Indexed on: 12 May '07Published on: 12 May '07Published in: The Journal of infectious diseases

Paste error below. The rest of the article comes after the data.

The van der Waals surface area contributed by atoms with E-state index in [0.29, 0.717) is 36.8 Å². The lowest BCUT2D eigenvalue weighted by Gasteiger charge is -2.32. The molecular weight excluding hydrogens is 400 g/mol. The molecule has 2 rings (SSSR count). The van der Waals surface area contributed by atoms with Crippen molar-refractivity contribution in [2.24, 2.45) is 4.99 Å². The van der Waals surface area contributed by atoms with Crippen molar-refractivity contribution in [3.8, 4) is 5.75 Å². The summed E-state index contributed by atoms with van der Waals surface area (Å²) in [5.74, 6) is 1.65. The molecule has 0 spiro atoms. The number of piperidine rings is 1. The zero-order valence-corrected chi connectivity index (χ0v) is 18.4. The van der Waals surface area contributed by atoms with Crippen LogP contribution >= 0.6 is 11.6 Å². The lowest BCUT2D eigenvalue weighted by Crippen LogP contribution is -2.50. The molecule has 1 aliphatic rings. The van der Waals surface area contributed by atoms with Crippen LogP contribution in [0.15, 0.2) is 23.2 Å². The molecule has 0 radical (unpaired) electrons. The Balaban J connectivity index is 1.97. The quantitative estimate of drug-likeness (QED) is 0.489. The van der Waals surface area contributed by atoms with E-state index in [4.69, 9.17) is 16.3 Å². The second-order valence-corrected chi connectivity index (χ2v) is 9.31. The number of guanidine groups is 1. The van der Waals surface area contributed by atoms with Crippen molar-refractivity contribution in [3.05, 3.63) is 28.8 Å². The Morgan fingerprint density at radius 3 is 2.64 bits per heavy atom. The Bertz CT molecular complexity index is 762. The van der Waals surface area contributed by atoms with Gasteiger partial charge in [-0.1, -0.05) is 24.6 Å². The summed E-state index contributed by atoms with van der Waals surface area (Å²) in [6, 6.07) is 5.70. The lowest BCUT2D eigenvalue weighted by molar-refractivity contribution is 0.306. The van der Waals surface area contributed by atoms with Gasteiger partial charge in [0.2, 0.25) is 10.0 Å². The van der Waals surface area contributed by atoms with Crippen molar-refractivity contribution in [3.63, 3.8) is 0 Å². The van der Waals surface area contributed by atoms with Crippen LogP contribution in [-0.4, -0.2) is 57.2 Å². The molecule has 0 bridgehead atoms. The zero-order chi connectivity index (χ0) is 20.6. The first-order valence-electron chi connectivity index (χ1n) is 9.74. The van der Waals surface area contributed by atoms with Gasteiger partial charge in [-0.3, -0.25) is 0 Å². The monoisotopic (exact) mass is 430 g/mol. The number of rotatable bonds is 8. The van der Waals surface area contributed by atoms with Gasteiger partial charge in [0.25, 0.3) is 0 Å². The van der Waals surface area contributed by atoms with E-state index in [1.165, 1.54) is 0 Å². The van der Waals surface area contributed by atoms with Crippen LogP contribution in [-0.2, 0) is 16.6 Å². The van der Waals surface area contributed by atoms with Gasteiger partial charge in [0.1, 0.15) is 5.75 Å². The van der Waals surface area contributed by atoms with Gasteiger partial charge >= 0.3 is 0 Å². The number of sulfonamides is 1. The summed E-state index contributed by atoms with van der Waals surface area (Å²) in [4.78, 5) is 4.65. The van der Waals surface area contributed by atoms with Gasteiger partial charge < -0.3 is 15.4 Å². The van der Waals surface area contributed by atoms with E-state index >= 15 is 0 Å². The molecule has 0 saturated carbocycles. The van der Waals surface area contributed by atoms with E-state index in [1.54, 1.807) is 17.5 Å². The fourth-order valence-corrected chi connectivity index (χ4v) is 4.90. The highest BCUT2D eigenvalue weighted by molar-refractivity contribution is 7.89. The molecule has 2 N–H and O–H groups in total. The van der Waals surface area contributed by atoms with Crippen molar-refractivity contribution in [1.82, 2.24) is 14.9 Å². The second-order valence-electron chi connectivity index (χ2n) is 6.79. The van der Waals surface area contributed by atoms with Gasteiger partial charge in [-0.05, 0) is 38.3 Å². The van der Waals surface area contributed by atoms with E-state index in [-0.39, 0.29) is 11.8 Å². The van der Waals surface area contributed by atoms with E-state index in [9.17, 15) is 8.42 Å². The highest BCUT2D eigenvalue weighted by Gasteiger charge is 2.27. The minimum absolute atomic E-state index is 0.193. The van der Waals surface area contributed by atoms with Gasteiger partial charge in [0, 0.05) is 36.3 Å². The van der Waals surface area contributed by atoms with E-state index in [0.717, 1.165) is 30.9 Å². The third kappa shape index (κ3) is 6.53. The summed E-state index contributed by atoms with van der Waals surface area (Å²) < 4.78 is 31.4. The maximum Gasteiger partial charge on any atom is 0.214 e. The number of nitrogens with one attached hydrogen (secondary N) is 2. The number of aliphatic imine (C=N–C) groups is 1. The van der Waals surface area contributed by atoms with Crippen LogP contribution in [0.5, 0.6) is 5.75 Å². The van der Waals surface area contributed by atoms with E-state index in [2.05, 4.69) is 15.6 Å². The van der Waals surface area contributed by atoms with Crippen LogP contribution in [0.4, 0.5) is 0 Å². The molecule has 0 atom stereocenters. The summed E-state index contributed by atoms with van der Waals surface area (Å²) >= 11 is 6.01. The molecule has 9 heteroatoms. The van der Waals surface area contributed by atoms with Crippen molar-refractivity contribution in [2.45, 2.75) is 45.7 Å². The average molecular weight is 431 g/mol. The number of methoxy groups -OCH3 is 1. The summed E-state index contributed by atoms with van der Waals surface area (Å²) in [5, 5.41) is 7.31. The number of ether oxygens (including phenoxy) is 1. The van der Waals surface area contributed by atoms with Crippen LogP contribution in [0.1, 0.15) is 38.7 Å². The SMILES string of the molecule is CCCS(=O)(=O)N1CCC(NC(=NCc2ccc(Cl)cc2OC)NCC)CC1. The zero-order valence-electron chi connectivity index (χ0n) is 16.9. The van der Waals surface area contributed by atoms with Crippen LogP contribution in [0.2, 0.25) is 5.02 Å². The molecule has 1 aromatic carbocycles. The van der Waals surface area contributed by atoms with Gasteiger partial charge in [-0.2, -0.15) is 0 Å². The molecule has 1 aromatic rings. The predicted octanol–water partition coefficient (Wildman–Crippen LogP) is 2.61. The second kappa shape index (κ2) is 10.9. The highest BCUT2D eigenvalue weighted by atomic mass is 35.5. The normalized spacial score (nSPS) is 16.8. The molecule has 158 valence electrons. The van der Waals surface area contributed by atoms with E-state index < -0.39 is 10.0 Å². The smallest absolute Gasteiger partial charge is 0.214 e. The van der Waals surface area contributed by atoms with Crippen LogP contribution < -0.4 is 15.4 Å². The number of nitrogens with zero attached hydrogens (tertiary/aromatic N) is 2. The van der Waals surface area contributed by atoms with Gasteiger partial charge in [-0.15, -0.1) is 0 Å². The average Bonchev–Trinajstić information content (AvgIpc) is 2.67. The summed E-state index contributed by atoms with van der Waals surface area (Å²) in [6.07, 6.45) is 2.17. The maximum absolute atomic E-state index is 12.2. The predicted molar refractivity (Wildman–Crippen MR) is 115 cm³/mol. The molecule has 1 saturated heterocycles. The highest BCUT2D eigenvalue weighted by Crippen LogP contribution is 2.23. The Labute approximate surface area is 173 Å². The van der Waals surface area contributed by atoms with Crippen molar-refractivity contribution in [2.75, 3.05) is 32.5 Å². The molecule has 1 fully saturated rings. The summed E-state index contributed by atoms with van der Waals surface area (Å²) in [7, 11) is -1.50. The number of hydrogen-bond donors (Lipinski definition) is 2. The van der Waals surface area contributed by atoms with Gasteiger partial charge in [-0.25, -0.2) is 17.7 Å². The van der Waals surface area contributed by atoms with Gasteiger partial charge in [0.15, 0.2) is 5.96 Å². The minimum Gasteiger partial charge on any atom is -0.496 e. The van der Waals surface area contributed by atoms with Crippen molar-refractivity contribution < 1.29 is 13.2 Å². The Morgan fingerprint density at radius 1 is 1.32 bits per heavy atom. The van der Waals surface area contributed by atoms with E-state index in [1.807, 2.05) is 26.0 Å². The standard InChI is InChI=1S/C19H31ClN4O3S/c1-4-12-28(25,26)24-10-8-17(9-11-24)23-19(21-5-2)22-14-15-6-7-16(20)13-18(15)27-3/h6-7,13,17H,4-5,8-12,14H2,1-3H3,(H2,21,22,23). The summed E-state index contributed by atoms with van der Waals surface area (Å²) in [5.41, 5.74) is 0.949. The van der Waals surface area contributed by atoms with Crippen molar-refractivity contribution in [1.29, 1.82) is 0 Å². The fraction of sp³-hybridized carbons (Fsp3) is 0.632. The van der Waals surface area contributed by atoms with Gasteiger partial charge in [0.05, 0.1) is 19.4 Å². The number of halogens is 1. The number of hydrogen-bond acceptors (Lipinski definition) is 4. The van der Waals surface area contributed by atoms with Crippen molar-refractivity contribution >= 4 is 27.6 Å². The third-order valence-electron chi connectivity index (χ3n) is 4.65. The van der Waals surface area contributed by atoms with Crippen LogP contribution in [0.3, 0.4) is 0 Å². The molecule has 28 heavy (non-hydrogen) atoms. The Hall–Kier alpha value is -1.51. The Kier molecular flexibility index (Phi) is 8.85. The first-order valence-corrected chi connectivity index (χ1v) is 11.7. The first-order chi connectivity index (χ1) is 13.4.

In in vitro studies, macrophage morphine priming (MP; preincubation with low-dose morphine) attenuated the effects of high-dose morphine (HDM) on macrophage capabilities of killing and containment of phagocytosed bacteria. In in vivo studies, mice received either normal saline (control), HDM, or MP twice daily for 10 consecutive days. All HDM-treated mice showed a significant peritoneal bacterial leak; none of the control and only 2 of 12 mice receiving MP showed peritoneal bacterial leak. HDM-treated mice showed decreased macrophage migration into the peritoneal cavity; however, MP inhibited this effect. In in vitro studies, macrophages and bone-marrow cells harvested from HDM-treated mice showed not only enhanced apoptosis but also decreased migration across the filter of a Boyden chamber; nevertheless, MP inhibited these effects of HDM. MP also attenuated the proapoptotic effect of HDM; however, this effect was prevented by treatment with pyrrolidine derivative of dithiocarnamate, an inhibitor of nuclear factor- kappa B. These results suggest that MP provides protection against HDM-induced degradation of the host defense barrier through preservation of macrophage function.